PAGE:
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What we got wrong about the Vatican

By Patrick Hornbeck
updated 6:35 PM EDT, Tue October 21, 2014
STORY HIGHLIGHTS
  • Vatican's interim report discussing same-sex couples was widely seen as major shift
  • But theological arguments used suggest it wasn't revolutionary, says Patrick Hornbeck
  • Commentators were too quick to embrace interim report, Hornbeck says

Editor's note: Patrick Hornbeck is associate professor and chairman in the theology department at Fordham University. He is co-editor of "More Than a Monologue: Sexual Diversity and the Catholic Church."

(CNN) -- It was described as a "dramatic shift" and a "bombshell." One writer dubbed it a "stunning change." Even the Human Rights Campaign, the LGBT advocacy organization, announced a "seismic shift in Rome." So it was all the more disheartening that the Catholic Church's Synod of Bishops decided to backpedal on its surprisingly welcoming language for LGBT people and their families from earlier in the week with the release on Saturday of the final document from its meeting.

Or it would have been disheartening if the interim report hadn't used theological arguments that would virtually have guaranteed that same-sex couples and their families would remain second-class citizens in the church.

True, the synod's initial report employed a language of welcome that few LGBT Catholics and their friends and allies have ever heard from the Vatican. And many participants in the synod did indeed embrace the orientation toward the marginalized that has been a hallmark of Pope Francis' papacy. Both the synod's initial draft and final document acknowledged the blessings that can be found in different forms of family life (although the final draft explicitly limited itself to talking about "a stable and true relationship between a man and a woman"). Yet even if the more welcoming language of the synod's first document had survived subsequent editing, a closer reading reveals that the theological framework it used to articulate its views had its limitations.

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In thinking about families whose lives fall outside the church's norms, the synod's initial document took its cues from a theological model first developed at Vatican II, a model that at first had to do with interreligious dialogue. But here, instead of teaching that other religious communities have only partial access to the truth about God, the synod claimed that nontraditional families only partially reflect God's intentions for human relationships. These families have "seeds of the Word [of God] that have spread beyond [the church's] visible and sacramental boundaries," the document stated. In thinking about them, the synod said it turned "respectfully to those who participate in her life in an incomplete and imperfect way."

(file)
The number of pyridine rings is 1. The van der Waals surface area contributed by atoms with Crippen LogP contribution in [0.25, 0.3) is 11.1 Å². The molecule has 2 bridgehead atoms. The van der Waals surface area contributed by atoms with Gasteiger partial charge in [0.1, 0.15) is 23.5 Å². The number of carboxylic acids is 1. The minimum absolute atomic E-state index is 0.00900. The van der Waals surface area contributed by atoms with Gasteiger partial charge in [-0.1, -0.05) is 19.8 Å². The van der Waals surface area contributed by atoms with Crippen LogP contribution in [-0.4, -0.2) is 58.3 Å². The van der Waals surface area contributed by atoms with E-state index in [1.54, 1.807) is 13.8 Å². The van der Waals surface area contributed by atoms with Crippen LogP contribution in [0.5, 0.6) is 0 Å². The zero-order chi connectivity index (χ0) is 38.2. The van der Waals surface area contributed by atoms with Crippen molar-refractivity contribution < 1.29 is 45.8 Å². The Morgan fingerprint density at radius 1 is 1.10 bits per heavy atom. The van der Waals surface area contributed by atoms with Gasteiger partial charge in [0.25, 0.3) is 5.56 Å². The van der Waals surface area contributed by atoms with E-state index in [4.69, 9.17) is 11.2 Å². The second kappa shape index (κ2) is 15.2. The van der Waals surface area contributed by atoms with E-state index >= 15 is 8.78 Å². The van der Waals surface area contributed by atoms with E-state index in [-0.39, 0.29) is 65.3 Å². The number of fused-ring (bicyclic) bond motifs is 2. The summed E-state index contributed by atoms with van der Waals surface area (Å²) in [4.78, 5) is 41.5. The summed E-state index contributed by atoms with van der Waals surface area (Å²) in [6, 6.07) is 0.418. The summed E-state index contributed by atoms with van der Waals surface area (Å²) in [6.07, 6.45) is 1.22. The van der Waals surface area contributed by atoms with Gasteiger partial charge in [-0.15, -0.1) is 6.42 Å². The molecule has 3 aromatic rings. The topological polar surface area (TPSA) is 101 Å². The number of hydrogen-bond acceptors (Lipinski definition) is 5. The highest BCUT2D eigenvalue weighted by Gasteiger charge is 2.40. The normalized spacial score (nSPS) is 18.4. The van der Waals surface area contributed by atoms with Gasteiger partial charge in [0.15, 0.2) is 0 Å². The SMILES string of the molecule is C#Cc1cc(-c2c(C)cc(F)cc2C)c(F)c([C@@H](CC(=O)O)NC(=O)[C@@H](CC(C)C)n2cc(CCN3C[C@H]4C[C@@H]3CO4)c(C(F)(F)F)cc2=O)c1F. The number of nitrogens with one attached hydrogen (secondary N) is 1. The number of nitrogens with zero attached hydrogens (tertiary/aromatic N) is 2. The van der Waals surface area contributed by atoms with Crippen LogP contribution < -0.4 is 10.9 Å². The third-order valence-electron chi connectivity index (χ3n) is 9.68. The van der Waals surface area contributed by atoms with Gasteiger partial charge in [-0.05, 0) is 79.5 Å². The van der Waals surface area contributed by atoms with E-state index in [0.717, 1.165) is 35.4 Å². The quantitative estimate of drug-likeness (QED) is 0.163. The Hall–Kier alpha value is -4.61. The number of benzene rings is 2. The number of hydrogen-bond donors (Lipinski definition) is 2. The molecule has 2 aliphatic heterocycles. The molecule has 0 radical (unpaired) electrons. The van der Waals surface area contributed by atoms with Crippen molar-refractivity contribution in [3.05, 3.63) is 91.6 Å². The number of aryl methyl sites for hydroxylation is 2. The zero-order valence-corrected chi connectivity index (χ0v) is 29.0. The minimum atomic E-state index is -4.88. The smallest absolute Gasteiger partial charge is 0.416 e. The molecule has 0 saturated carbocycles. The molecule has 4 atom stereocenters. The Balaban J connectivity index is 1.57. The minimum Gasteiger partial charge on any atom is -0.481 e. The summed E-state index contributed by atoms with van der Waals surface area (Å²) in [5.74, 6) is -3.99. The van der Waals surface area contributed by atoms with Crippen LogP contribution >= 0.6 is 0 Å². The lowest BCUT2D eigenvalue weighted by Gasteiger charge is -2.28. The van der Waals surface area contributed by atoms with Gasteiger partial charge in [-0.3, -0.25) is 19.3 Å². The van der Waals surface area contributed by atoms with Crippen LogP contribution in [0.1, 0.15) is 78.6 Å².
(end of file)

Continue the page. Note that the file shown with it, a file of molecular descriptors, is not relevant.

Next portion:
So, although the language of intrinsic disorder and grave sin -- the vocabulary that Catholic leaders have so often used to talk about same-sex relationships -- was laudably absent from both the initial draft and the final document, the language that the synod initially proposed still relegated LGBT persons and others to second-class status. If the synod were to have taught that same-sex couples, like those who live in other nontraditional family arrangements, are theologically akin to members of other religions, then implicitly it also would have taught that the only way that they can be fully recognized or received by the church is if they undergo conversion. After Vatican II, the council's theological framework was perceived in some quarters as patronizing and paternalistic. The synod's newer framework might not have fared much better.

The theological tensions that swirled just underneath the surface of the synod's original draft may explain much about the seeming backpedaling we have seen. That original draft surrounded its positive statements about LGBT people and same-sex couples with qualifiers -- qualifiers that some commentators missed or downplayed. For instance, the draft stated unequivocally that same-sex relationships "cannot be considered on the same footing" as opposite-sex marriage, and it prefaced its praise for the sacrificial love of same-sex couples with the caveat that it was not "denying the moral problems connected to homosexual unions." The final version, which received mixed support from synod participants, was less welcoming still: "There does not exist any basis to establish even remote analogies between homosexual unions and the plan of God for marriage and the family."

Many believe that the synod reversed course with regard to LGBT people and same-sex unions. But that reversal seems much less dramatic when one considers the full implications of the synod's much-celebrated initial document. Far from accepting and celebrating same-sex relationships as the signs of divine and human love that so many people -- gay, straight, Catholic, non-Catholic -- are finding in them, that document actually charted a path where those relationships could at best have only been tolerated in the church.

It is clear that by avoiding a more searching examination of the presumptions about gender and sexuality that Catholic theology has inherited, the synod members did not fully confront the truly seismic anthropological, cultural and theological shifts that have occurred in the past few decades.

For many of the rest of us, it is unfortunate that in rushing to celebrate the steps that the synod took last week toward a more inclusive church, we may have turned a blind eye to theological assumptions that might have given us much pause.

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